Input Strings

Consider the following example where we take a string input from user using extraction operator.

#includue using namesapce std; main() { string fullname; cout << "whats your full first name: "; cin >> fullname; // get user input from the keyboard cout << "Your name is: " << fullname; }
Output: whats your full first name: John Snow Your name is: John

when working with strings, we often use the getline() function to read a line of text. It takes cin as the first parameter and the string variable as the second.


getline (cin, string);


#include using namespace std; main() { string fullName; cout << "Type your full name: "; getline (cin, fullName); cout << "Your name is: " << fullName; }

Mathematical functions

C++ has many functions that allows us to perform mathematical tasks on numbers.

The max function can be used to find maximum of two integers.


The min function is used to find smaller of the two integers.



#include using namespace std; main() { cout<
Output: 30 4

cmath header file:

Functions, such as sqrt (square root), round (rounds a number), and log (natural logarithm), can be found in the <cmath> header file.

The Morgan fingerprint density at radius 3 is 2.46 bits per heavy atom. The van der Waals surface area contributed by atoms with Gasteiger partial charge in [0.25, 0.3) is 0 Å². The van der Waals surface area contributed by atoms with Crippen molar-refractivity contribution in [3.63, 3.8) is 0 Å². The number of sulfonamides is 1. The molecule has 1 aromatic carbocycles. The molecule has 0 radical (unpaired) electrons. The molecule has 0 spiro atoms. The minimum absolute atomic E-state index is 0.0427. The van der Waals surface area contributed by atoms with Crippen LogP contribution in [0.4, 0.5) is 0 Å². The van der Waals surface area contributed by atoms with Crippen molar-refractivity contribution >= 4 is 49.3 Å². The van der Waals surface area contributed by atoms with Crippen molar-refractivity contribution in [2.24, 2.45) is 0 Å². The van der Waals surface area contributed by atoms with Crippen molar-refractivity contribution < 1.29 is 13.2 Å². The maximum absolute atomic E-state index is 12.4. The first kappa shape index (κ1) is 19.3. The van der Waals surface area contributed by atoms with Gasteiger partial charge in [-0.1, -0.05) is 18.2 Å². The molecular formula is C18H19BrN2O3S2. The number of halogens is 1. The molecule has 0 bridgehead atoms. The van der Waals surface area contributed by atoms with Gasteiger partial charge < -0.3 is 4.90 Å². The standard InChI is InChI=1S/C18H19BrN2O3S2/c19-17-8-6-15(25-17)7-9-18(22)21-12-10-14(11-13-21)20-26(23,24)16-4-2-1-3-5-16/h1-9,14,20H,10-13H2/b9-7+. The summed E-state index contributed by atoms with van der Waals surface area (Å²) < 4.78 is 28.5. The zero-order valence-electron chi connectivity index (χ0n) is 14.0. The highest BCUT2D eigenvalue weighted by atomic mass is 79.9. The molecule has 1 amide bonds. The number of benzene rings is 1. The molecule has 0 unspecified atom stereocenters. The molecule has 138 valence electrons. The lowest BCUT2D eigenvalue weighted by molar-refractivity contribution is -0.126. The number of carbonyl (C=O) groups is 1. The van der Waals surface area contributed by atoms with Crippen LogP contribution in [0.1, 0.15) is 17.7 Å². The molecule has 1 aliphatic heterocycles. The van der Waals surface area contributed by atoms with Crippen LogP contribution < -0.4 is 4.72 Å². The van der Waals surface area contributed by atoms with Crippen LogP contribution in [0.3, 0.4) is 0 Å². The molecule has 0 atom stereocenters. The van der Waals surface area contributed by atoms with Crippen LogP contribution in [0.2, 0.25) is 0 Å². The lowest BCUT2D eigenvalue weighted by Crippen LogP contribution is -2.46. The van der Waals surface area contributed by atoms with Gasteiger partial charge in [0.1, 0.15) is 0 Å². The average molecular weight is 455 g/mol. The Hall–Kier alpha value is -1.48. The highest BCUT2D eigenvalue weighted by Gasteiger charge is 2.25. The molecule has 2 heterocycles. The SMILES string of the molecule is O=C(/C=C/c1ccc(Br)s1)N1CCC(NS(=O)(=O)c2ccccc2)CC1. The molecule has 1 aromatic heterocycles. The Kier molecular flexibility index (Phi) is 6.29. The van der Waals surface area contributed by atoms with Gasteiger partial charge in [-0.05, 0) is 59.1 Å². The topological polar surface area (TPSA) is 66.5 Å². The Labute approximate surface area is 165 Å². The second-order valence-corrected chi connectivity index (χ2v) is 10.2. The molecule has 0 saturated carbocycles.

#include using namespace std; main() { cout << sqrt(64); cout << round(2.6); cout << log(2); }
Output: 7 4 1.38629

In the table below you will find a few other mathematical functions available to us in the <cmath> header file.

Time and date

Suppose you want to retrieve the current system date and time, either as a local time or as a Coordinated Universal Time (UTC).

The C++ standard library does not provide a proper date type for time. C++ inherits the structs and functions for date and time manipulation from C. To access date and time-related functions and structures, you must include the<ctime> header file in your C++ program.

There are four time-related types offered by C++: clock_t , time_t and  size_t

We will be learning how to use  time_t. This returns the current calendar time of the system in the number of seconds elapsed since January 1, 1970. If the system has no time, .1 is returned. Basically, it will return the time in the system.


time_t time1(time_t *time1);//time1 is a variable of time_t type

Let us see how we can use this to print the current local time as well as the universal time UTC.

#include #include using namespace std; int main() { // current date/time based on current system time_t rightNow = time(0); // convert rightnow to string form char* date = ctime(&rightNow); cout << "The local date and time is: " << date << endl; // convert rightnow to tm struct for UTC tm *gtm = gmtime(&rightNow); date = asctime(gtm); cout << "The UTC date and time is: "<< date<< endl; }
Output: The local date and time is: Tue May 25 16:59:43 2021 The UTC date and time is:Tue May 25 11:29:43 2021
char *ctime(const time_t *time);

This returns a pointer to a string of the form day month year hours : minutes : seconds year.

char * asctime ( const struct tm * time );

This returns a pointer to a string that contains the information stored in the structure pointed to by time converted into the form: day month date hours : minutes : seconds year.